From the two chapters the most preferred question that relates to them would be, "Which of the two cultures West or East is richer?" Chapter 1 expresses the main differences between the behavior of two cultures while chapter two expresses the influence the collective and individualism characters have on the involved parties. From the two chapters, none of the culture is richer than the other. Each culture beliefs are positive and negative in some way. While it is positive for Easterners to encourage harmony their children have low self-esteem and are dependent on other people. Westerners on the other hand believe in individualism so much that they forget that harmonious living is important for personal and society's development.


Leslie T. Chang's book, "Factory Girls" shows how young girls have migrated from their rural villages to the Cities to look for a better life. The book discusses the culture shock, immigration, assimilation and diffusion. The Factory girls believed that their villages had nothing to offer them. Most of them said that "There was nothing to do at home, so I went out" (Nisbett, 11). The city life was not simple to them either as most of them had to work in factories that paid them poorly and deducted them fines for no good reason. In the book, the story of one factory girl 'Lu Qingmin' is illustrated. Her search for a good job despite her unaccomplished education was hard for her (Nisbett, 18). She works in a place that she cannot tell her friends because she is ashamed. Her parents expect her to send money home, which she cannot to send like the other girls.

Despite of all the problems Min adjusts to her poor life as a factory girl. She gets a boyfriend who only reached middle school who her sisters and friend think is not good enough for her. They find her an educated boyfriend one, which they say is polite and well behaved. The relationship does not last. After a long struggle, Min gets a good paying job and her life and that one of her family change. She can now afford to send enough money to her parents who start business and can educate her sisters (Nisbett, 48).

Hofstede's value of culture dimension demonstrate that power distance, individualism, uncertainty avoidance Index, Masculinity and Long-Term Orientation are the five culture value dimensions. "Factory girls" demonstrate the five value dimensions very well. The power distance is demonstrated by the fact that the Factory managers believed their culture was superior (Nisbett, 58). In spite of the factory girls working, so hard they were mistreated and were not well paid. Their salaries were deducted incase they were minutes late, when they took off, when they went to bathroom many times among others. They were not allowed to quit their job despite the mistreatment. Individualism is expressed where everyone had to work hard in order to succeed. Min did not believe in following her peers' advice but on personal goals. She quit jobs despite her parent's protect because she wanted to prosper.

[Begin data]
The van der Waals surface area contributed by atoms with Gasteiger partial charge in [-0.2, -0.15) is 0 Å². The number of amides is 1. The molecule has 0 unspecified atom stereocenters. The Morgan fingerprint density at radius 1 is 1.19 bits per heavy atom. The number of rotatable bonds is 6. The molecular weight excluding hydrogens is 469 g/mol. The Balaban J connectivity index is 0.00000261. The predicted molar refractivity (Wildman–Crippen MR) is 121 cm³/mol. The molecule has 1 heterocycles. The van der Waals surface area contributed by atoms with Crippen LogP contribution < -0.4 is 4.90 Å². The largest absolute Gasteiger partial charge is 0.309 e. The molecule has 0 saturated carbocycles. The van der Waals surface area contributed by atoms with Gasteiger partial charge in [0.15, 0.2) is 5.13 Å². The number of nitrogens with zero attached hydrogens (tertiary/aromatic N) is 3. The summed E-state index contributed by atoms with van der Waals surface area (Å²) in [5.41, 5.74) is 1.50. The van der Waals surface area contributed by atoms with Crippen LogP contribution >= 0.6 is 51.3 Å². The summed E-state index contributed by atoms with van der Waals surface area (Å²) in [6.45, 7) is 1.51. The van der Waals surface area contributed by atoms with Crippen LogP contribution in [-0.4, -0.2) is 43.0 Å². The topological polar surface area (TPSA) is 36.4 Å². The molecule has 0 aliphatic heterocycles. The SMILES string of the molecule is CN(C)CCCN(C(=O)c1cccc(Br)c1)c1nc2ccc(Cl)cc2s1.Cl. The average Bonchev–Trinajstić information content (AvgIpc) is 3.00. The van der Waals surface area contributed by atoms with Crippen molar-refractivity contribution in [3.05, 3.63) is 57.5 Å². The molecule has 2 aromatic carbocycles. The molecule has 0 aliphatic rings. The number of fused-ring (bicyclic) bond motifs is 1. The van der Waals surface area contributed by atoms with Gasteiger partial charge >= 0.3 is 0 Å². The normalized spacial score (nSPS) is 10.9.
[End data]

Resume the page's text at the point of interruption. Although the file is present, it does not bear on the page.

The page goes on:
The value of masculinity comes in place whereby Min's boyfriend Ah Jie was supposed to be more educated than her in order to be accepted by Min's friends and family. A more educated man who earned more than her was more preferred. Uncertainty Avoidance Index is evident throughout the book where the girls had to lead a bad life with hope that it would improve (Nisbett, 68). Min had the Long-Term Orientation that her determination, honesty and hard work would make her a successful person in the end.

"The new population Bomb" suggested that food production and other critical resources would outpace world population growth causing mass starvation. If this were the case, I would recommend the Chinese government to encourage rural development. "Factory girls" illustrate that a large number of young people leave their rural homes due to unemployment and search for a better life. If rural industrialization and farming were boosted, the young people would not migrate. Since the largest population will participate in food production, the problem might be solved.

China has been known to be Gemeinshaft society mostly due to agriculture, which attracts harmony. Globalization will change it to be a technological culture and with time, the individualism attached to the technological development might change it to a Gesellschaft society (Nisbett, 73). Globalization and change in values over time might change the city life to be individualism while the rural life, which might comprise of elderly people and children remain collective.

What have impressed most from the three chapters of "Factory Girls?" is the fact that despite the changing culture the girls go through from the village life to the city life they have the ability to react to the culture shock and the immigration problems and lead a normal life. Min comfortably adapts to the city life with courage and does not get afraid of anything. She clearly adopts individualism although she had been brought up in a society that condones it. Her adopted individualism earns her a well paying job, which in the long run boosts her family and society.